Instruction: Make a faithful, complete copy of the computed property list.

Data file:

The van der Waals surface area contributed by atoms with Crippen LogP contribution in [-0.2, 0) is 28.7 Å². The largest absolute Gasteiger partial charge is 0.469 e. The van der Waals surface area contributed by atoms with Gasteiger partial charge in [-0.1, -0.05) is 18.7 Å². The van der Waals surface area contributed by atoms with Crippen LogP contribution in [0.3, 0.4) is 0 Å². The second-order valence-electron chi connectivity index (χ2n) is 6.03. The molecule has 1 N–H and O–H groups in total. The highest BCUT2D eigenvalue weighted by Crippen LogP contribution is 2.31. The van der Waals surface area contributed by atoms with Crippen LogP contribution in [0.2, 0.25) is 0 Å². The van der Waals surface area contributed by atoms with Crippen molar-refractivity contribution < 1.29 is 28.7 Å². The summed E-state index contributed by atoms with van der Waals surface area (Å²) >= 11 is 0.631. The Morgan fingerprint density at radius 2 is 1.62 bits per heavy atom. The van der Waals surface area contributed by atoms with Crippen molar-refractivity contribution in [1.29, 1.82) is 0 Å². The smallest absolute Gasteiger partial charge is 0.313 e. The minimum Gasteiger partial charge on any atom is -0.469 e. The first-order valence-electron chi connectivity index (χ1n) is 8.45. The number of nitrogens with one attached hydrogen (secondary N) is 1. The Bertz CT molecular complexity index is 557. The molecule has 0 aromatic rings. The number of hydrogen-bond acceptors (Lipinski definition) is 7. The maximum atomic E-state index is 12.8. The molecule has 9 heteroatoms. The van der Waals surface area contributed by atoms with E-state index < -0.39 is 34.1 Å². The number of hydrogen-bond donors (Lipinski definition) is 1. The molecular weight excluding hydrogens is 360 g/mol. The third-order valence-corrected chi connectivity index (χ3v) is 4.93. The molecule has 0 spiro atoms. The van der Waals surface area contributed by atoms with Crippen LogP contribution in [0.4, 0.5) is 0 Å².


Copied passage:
The van der Waals surface area contributed by atoms with Crippen LogP contribution in [-0.2, 0) is 28.7 Å². The largest absolute Gasteiger partial charge is 0.469 e. The van der Waals surface area contributed by atoms with Gasteiger partial charge in [-0.1, -0.05) is 18.7 Å². The van der Waals surface area contributed by atoms with Crippen LogP contribution in [0.3, 0.4) is 0 Å². The second-order valence-electron chi connectivity index (χ2n) is 6.03. The molecule has 1 N–H and O–H groups in total. The highest BCUT2D eigenvalue weighted by Crippen LogP contribution is 2.31. The van der Waals surface area contributed by atoms with Crippen LogP contribution in [0.2, 0.25) is 0 Å². The van der Waals surface area contributed by atoms with Crippen molar-refractivity contribution < 1.29 is 28.7 Å². The summed E-state index contributed by atoms with van der Waals surface area (Å²) >= 11 is 0.631. The Morgan fingerprint density at radius 2 is 1.62 bits per heavy atom. The van der Waals surface area contributed by atoms with Crippen molar-refractivity contribution in [1.29, 1.82) is 0 Å². The smallest absolute Gasteiger partial charge is 0.313 e. The minimum Gasteiger partial charge on any atom is -0.469 e. The first-order valence-electron chi connectivity index (χ1n) is 8.45. The number of nitrogens with one attached hydrogen (secondary N) is 1. The Bertz CT molecular complexity index is 557. The molecule has 0 aromatic rings. The number of hydrogen-bond acceptors (Lipinski definition) is 7. The maximum atomic E-state index is 12.8. The molecule has 9 heteroatoms. The van der Waals surface area contributed by atoms with E-state index < -0.39 is 34.1 Å². The number of hydrogen-bond donors (Lipinski definition) is 1. The molecular weight excluding hydrogens is 360 g/mol. The third-order valence-corrected chi connectivity index (χ3v) is 4.93. The molecule has 0 spiro atoms. The van der Waals surface area contributed by atoms with Crippen LogP contribution in [0.4, 0.5) is 0 Å².